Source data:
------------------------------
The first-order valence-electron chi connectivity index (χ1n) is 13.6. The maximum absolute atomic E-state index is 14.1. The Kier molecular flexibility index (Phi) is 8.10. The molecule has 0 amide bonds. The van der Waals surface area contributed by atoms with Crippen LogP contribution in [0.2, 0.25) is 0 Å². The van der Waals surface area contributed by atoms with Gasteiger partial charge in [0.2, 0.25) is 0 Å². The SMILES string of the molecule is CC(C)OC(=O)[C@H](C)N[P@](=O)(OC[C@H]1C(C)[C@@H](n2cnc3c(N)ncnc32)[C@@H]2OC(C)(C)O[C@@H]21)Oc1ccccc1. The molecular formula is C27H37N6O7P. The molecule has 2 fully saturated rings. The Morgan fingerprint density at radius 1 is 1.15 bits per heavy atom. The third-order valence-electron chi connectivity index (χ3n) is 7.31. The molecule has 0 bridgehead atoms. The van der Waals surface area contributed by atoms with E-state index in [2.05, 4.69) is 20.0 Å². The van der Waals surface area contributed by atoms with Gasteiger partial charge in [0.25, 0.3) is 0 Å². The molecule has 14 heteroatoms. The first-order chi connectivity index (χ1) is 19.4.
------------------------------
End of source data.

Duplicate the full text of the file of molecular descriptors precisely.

The first-order valence-electron chi connectivity index (χ1n) is 13.6. The maximum absolute atomic E-state index is 14.1. The Kier molecular flexibility index (Phi) is 8.10. The molecule has 0 amide bonds. The van der Waals surface area contributed by atoms with Crippen LogP contribution in [0.2, 0.25) is 0 Å². The van der Waals surface area contributed by atoms with Gasteiger partial charge in [0.2, 0.25) is 0 Å². The SMILES string of the molecule is CC(C)OC(=O)[C@H](C)N[P@](=O)(OC[C@H]1C(C)[C@@H](n2cnc3c(N)ncnc32)[C@@H]2OC(C)(C)O[C@@H]21)Oc1ccccc1. The molecular formula is C27H37N6O7P. The molecule has 2 fully saturated rings. The Morgan fingerprint density at radius 1 is 1.15 bits per heavy atom. The third-order valence-electron chi connectivity index (χ3n) is 7.31. The molecule has 0 bridgehead atoms. The van der Waals surface area contributed by atoms with E-state index in [2.05, 4.69) is 20.0 Å². The van der Waals surface area contributed by atoms with Gasteiger partial charge in [0.25, 0.3) is 0 Å². The molecule has 14 heteroatoms. The first-order chi connectivity index (χ1) is 19.4.